One would think Vader would be a perfect guy for WWE. He was a huge monster, imposing with a great mask and had major heat. In WCW, Vader dominated as champion, amazingly fast for someone his size and even able to take off the ropes. His power bomb and big splash finishers were truly devastating and looked terrific so when he came to WWE in 1995, most expected him to rise to the top fast. But politics interfered as Vader ran afoul of Shawn Michaels and their big program ended with Vader coming out for the worse.
He was stuck in bad battles and a poorly done face turn killed his drive. Vader doesn’t speak well of his tenure even as others say his own backstage attitude hurt a lot of his promise. Either way, Vader wasn’t served well by his WWE run and is another case of a guy who seemed great for the company who never lived up to it.
DDP was already a bit old when he got into wrestling, but he soon getting over with runs as TV champion. In 1997, he hit the big time with his fantastic feud with Randy Savage that became a highlight of the year for WCW and elevated DDP. He added to it with fun promos and soon became World champion. He remained a major star until the company went under and was pretty much the biggest WCW name to make the jump to WWE. However, the idea of him stalking The Undertaker’s wife didn’t go over well, and his big reveal was a letdown. DDP then had a bad time with poor runs . The idea of him as a motivational speaker character never clicked. DDP has become better known for helping wrestlers with addictions beat the habit and great work but his run as a worker in the WWE wasn’t that memorable.
In many ways, Scorpio was ahead of his time. Flashy and skilled, he was introducing a style of high-flying that preceded the cruiserweight era in WCW. He and Marcus Bagwell worked together as tag team champions and had he stayed, Scorpio could have pushed the division up faster. In ECW, Scorpio won the fans over with his work, winning the TV title and raising the standard for workrate in ECW. Scorpio was signed to WWE and was expected to do well as he already had an awesome name to push him up with his ring skills. But he was given the character of “Flash Funk,” dressing like some 1970s hip-hop guy and the fans didn’t take to him well. Despite some good tries, Scorpio was ignored in the more muscle-bound WWE and his entire tenure there was little more than a flash in the pan.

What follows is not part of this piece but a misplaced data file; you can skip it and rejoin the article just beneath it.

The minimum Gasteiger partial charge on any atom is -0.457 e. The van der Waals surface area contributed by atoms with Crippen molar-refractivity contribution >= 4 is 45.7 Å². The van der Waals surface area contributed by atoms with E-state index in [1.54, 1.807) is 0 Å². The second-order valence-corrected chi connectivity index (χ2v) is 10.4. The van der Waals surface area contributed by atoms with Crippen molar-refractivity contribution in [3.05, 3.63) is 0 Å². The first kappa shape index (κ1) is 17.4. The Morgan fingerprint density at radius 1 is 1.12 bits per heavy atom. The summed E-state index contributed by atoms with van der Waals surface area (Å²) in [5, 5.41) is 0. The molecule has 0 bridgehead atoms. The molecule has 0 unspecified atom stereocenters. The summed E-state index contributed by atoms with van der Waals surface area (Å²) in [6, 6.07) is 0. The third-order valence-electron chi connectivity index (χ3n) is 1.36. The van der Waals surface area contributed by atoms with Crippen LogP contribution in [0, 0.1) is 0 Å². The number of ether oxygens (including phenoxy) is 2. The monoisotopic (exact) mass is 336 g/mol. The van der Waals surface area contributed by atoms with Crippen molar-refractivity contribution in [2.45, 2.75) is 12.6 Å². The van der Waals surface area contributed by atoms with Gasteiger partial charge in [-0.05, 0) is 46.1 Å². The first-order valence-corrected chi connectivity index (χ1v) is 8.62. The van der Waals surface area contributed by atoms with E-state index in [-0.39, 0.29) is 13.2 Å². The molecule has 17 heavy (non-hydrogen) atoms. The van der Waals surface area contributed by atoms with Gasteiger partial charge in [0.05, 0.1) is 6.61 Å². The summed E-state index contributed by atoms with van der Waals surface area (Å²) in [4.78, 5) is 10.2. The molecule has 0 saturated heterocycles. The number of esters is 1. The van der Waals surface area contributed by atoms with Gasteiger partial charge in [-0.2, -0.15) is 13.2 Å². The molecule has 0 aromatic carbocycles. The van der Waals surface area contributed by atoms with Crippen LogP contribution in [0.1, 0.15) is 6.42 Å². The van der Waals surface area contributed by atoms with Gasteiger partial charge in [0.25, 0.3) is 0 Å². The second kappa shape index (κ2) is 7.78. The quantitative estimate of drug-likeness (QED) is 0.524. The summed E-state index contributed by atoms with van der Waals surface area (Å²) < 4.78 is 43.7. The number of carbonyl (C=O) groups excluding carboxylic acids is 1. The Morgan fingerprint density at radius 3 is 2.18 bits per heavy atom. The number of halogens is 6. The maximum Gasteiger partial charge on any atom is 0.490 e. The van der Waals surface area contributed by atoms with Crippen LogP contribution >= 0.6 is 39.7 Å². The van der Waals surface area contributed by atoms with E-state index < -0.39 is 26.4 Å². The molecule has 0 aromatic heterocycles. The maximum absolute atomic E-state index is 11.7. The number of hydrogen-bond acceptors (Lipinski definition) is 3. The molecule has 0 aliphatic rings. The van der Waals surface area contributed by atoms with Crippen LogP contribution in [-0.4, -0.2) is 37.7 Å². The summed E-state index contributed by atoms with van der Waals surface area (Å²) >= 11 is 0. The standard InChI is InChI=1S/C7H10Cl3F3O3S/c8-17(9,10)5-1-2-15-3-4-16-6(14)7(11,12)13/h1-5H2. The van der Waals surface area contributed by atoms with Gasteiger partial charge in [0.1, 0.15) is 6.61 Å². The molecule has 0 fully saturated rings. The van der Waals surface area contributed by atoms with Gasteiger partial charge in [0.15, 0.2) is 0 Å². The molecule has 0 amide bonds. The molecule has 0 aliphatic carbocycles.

The Fabulous Freebirds broke the mold for wrestling. They were the first cool heels to win fans over. They helped make World Class Championship Wrestling a huge hit with wrestling fans and it looked like they’d be perfect for WWE. They were brought into the group in 1984 and pushed with the “Rock 'N' Wrestling Connection.” Between Michael Hayes’ mic skills, Terry Gordy’s amazing ring skills and Buddy Roberts able to get beat up a lot, the Freebirds could have gone far. However, they had a run-in with Andre the Giant that soured them fast. They also weren’t happy to hear WWE was planning to split them up for singles runs as they felt they were better as a unit.
Hayes would eventually come to the company in 1995 as the foolish “Dok Hendrix” character for commentating. Gordy (who was never the same after his 1993 stroke) briefly showed up in 1996 as the masked Executioner. It’s still amazing how a groundbreaking trio who seemed perfect for WWE just never rose up there.
Few folks have been massively hurt by a bad character like Taylor was. In Bill Watts' Mid-South/UWF, Taylor had been a great worker, holding the TV and tag titles. He was over as either a face or a heel, a great worker who could do a 45-minute match with Ric Flair and younger fans (especially female ones) loved him. An urban legend is that it was literally the flip of a coin whether Taylor or Curt Hennig would get the “Mr. Perfect” gimmick and Taylor could have made it work. But instead he was saddled with the totally stupid Red Rooster gimmick. Forced to dye a streak of red in his hair and go around making crowing sounds, Taylor never had a chance. He bad-mouths the entire thing constantly and WWE themselves mock how they thought it up in the first place. It's a shame Taylor never got the chance to be a big star in WWE.
Frankly, WWE did nowhere near the damage to Awesome that WCW did. In ECW, Awesome lived up to his name, a man who could brawl, take off the ropes and be a great technical worker. His power bomb through a table was a stunning sight as he rode high as champion. At his peak, Awesome signed with WCW and the ECW fans were ready to kill him for leaving with the belt. But Awesome paid for it as WCW saddled him with a terrible '70s lounge lizard act that totally killed his heat.